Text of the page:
It is easy to see the beauty of such a system of value creation once it is constructed, but constructing it isn’t often an easy or a beautiful process. The decisions embedded in such systems are often gutsy choices. For every moving part in the Gucci universe, De Sole faced a strictly binary decision: either it advanced the cause of fashion-forwardness, high quality, and good value — or it did not and was rebuilt. Strategists call such choices ‘identity-conferring commitments’, and they are central to what an organization is or wants to be and reflect what it stands for.”
Returning to the student debate (and the PowerPoint-to-Execution Gap):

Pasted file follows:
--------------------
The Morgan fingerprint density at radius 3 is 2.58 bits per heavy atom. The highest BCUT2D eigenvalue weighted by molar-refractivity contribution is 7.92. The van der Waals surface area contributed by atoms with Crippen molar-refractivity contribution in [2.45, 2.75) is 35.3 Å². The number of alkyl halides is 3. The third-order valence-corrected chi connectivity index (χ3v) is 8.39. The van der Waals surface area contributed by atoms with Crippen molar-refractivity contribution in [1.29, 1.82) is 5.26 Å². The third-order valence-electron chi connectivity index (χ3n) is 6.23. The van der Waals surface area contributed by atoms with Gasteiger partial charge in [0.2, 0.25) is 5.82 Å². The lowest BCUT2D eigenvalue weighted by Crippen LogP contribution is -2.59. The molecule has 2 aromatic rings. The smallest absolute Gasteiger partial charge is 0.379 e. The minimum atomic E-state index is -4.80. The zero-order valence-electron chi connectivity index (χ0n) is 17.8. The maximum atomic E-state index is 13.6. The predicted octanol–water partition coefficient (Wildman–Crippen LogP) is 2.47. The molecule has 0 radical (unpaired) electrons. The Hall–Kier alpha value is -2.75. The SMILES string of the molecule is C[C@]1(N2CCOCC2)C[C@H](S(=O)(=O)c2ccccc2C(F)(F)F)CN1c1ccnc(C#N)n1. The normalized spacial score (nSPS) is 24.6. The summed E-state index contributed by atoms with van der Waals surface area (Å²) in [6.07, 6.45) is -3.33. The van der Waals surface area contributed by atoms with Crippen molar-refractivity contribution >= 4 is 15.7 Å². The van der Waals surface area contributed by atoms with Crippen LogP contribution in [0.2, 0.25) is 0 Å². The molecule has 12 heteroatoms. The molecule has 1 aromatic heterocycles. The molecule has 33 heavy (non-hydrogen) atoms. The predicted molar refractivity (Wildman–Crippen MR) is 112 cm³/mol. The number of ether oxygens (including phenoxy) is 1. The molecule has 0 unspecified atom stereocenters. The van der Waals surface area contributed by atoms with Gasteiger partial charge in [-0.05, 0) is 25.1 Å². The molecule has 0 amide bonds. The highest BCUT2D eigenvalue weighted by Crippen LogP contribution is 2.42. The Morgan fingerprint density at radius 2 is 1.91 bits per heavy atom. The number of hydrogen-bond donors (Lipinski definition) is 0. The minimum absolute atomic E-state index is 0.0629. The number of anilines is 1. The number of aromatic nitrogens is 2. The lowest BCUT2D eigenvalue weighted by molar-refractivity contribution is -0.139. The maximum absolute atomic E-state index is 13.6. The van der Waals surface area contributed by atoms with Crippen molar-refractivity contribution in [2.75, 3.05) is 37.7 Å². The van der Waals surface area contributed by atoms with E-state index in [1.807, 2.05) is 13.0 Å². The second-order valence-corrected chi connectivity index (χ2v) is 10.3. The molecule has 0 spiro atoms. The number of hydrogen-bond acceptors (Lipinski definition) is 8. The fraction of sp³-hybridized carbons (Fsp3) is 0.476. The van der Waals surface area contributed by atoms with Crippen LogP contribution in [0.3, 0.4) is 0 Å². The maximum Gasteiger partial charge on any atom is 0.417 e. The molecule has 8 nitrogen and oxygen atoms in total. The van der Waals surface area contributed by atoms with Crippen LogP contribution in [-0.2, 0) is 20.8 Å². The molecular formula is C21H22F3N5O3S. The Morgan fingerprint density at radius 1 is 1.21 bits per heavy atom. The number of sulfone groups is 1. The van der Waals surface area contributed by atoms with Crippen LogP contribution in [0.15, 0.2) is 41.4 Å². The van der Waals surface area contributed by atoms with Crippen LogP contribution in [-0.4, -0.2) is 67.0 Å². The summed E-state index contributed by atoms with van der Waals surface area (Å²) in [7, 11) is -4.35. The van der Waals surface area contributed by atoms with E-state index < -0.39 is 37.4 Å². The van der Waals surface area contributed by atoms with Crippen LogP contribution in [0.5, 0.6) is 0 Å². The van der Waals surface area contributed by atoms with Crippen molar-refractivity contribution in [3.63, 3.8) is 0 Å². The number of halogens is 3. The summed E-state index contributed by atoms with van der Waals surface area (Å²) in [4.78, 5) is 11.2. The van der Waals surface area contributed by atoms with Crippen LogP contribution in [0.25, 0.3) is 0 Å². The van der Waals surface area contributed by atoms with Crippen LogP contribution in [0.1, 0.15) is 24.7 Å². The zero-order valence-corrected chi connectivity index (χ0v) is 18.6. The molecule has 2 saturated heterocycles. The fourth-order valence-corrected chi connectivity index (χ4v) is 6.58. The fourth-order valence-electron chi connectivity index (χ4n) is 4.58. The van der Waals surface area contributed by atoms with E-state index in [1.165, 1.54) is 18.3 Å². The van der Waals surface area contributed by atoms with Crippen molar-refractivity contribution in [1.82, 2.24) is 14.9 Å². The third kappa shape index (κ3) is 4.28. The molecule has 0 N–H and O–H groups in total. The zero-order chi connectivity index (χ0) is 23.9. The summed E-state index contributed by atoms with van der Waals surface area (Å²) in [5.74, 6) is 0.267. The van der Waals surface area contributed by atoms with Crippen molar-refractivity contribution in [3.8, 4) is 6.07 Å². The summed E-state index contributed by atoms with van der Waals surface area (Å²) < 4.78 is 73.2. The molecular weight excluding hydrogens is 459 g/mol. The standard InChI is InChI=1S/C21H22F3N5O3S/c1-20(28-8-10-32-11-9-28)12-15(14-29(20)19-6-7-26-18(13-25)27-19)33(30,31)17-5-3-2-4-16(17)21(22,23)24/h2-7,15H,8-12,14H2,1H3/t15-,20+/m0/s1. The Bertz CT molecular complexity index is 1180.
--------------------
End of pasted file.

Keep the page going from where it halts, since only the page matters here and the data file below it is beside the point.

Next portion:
“When I ask executives at the end of this class, “Where does strategy end and execution begin?” there isn’t a clear answer — and that’s as it should be. What could be more desirable than a well-conceived strategy that flows without a ripple into execution? Yet I know from working with thousands of organizations just how rare it is to find a carefully honed system that really delivers. You and every leader of a company must ask yourself whether you have one — and if you don’t, take the responsibility to build it. The only way a company will deliver on its promises, in short, is if its strategists can think like operators.”
Successful strategy demands execution excellence, which starts with an execution strategist. Or, if you are lucky, with one of the rare strategists who think like operators.